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What is Industrial espionage?
Industrial espionage, economic espionage or corporate espionage is a form of espionage conducted for commercial purposes instead of purely national security. Economic espionage is conducted or orchestrated by governments and is international in scope, while industrial or corporate espionage is more often national and occurs between companies or corporations.
DEFINITION OF ‘INDUSTRIAL ESPIONAGE’
The theft of trade secrets by the removal, copying or recording of confidential or valuable information in a company for use by a competitor. Industrial espionage is conducted for commercial purposes rather than national security purposes (espionage), and should be differentiated from competitive intelligence, which is the legal gathering of information by examining corporate publications, websites, patent filings and the like, to determine a corporation’s activities.
EXPLAINATION OF ‘INDUSTRIAL ESPIONAGE’
Industrial espionage describes covert activities, such as the theft of trade secrets, bribery, blackmail and technological surveillance. Industrial espionage is most commonly associated with technology-heavy industries, particularly the computer and auto sectors, in which a significant amount of money is spent on research and development (R&D).
Competitive intelligence and economic or industrial espionage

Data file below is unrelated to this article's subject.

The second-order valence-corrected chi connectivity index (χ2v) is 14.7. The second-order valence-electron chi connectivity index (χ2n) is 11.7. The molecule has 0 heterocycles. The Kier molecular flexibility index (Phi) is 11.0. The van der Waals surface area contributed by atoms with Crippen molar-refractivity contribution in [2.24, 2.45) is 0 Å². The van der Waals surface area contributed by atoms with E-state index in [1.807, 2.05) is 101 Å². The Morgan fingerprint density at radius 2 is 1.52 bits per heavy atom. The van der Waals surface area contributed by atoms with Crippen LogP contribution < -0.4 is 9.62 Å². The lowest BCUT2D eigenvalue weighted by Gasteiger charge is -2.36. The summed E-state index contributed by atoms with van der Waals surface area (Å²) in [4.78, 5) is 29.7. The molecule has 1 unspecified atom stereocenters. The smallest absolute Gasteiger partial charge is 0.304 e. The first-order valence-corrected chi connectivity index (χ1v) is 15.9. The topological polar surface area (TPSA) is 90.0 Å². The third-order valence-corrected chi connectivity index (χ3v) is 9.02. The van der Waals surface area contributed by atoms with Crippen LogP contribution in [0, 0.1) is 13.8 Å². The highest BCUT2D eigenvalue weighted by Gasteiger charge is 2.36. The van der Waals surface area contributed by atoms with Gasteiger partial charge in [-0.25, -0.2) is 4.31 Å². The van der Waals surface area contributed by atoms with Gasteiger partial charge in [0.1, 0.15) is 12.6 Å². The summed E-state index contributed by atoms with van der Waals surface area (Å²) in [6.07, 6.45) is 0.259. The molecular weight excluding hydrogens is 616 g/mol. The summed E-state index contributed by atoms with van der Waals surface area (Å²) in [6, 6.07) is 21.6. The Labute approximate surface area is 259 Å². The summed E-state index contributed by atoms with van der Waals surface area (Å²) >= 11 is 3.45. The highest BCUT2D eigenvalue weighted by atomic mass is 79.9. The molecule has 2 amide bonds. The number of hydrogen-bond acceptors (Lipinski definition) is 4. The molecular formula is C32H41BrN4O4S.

“Competitive intelligence” levels out two scenarios of description as the legal and ethical activity of systematically gathering, analyzing and managing information on industrial competitors becomes beneficial. It may include activities such as examining newspaper articles, corporate publications, websites, patent filings, specialised databases, information at trade shows and the like to determine information on a corporation. The compilation of these crucial elements is sometimes termed CIS or CRS, a Competitive Intelligence Solution or Competitive Response Solution. With its roots in market research, “competitive intelligence” has been described as the “application of principles and practices from military and national intelligence to the domain of global business”; it is the business equivalent of open-source intelligence. The difference between competitive intelligence and economic or industrial espionage is not clear; one needs to understand the legal basics to recognize how to draw the line between the two. Others maintain it is sometimes quite difficult to tell the difference between legal and illegal methods, especially if considering the ethical side of information gathering, making the definition even more elusive.
Forms of economic and industrial espionage
Economic or industrial espionage takes place in two main forms. In short, the purpose of espionage is to gather knowledge about (an) organization(s). It may include the acquisition of intellectual property, such as information on industrial manufacture, ideas, techniques and processes, recipes and formulas. Or it could include sequestration of proprietary or operational information, such as that on customer datasets, pricing, sales, marketing, research and development, policies, prospective bids, planning or marketing strategies or the changing compositions and locations of production. It may describe activities such as theft oftrade secrets, bribery, blackmail and technological surveillance. As well as orchestrating espionage on commercial organizations, governments can also be targets — for example, to determine the terms of a tender for a government contract so that another tenderer can underbid.
During testing, automakers commonly disguise upcoming car models with camouflage paint patterns, padded covers, or deceptive decals.